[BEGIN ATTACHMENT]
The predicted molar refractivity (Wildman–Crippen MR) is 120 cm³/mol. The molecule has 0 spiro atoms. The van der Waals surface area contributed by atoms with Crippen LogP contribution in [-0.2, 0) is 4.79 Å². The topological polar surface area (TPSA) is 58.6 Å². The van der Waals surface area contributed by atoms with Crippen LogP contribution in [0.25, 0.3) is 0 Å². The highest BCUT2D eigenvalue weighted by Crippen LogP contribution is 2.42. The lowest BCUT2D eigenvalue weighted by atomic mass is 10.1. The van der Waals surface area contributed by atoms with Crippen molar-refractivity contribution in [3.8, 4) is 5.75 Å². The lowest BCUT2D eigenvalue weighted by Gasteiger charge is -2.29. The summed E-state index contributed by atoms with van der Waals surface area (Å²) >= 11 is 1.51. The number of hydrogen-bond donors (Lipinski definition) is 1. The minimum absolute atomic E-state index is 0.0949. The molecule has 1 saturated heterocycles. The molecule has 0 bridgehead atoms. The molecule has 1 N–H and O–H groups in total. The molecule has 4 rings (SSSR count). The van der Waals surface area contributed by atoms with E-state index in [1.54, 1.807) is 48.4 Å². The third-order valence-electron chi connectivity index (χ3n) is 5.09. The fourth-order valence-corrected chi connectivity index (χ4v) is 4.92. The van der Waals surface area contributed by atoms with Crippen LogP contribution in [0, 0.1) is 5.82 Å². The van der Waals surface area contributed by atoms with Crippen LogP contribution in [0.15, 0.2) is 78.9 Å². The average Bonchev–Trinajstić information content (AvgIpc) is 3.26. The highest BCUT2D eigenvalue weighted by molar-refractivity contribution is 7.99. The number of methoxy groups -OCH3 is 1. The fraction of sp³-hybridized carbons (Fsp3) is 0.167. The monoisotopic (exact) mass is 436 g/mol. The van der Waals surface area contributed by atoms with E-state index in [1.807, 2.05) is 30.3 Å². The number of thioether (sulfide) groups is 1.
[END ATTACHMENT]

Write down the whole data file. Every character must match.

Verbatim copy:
The predicted molar refractivity (Wildman–Crippen MR) is 120 cm³/mol. The molecule has 0 spiro atoms. The van der Waals surface area contributed by atoms with Crippen LogP contribution in [-0.2, 0) is 4.79 Å². The topological polar surface area (TPSA) is 58.6 Å². The van der Waals surface area contributed by atoms with Crippen LogP contribution in [0.25, 0.3) is 0 Å². The highest BCUT2D eigenvalue weighted by Crippen LogP contribution is 2.42. The lowest BCUT2D eigenvalue weighted by atomic mass is 10.1. The van der Waals surface area contributed by atoms with Crippen molar-refractivity contribution in [3.8, 4) is 5.75 Å². The lowest BCUT2D eigenvalue weighted by Gasteiger charge is -2.29. The summed E-state index contributed by atoms with van der Waals surface area (Å²) >= 11 is 1.51. The number of hydrogen-bond donors (Lipinski definition) is 1. The minimum absolute atomic E-state index is 0.0949. The molecule has 1 saturated heterocycles. The molecule has 0 bridgehead atoms. The molecule has 1 N–H and O–H groups in total. The molecule has 4 rings (SSSR count). The van der Waals surface area contributed by atoms with E-state index in [1.54, 1.807) is 48.4 Å². The third-order valence-electron chi connectivity index (χ3n) is 5.09. The fourth-order valence-corrected chi connectivity index (χ4v) is 4.92. The van der Waals surface area contributed by atoms with Crippen LogP contribution in [0, 0.1) is 5.82 Å². The van der Waals surface area contributed by atoms with Crippen LogP contribution in [0.15, 0.2) is 78.9 Å². The average Bonchev–Trinajstić information content (AvgIpc) is 3.26. The highest BCUT2D eigenvalue weighted by molar-refractivity contribution is 7.99. The number of methoxy groups -OCH3 is 1. The fraction of sp³-hybridized carbons (Fsp3) is 0.167. The monoisotopic (exact) mass is 436 g/mol. The van der Waals surface area contributed by atoms with E-state index in [1.807, 2.05) is 30.3 Å². The number of thioether (sulfide) groups is 1.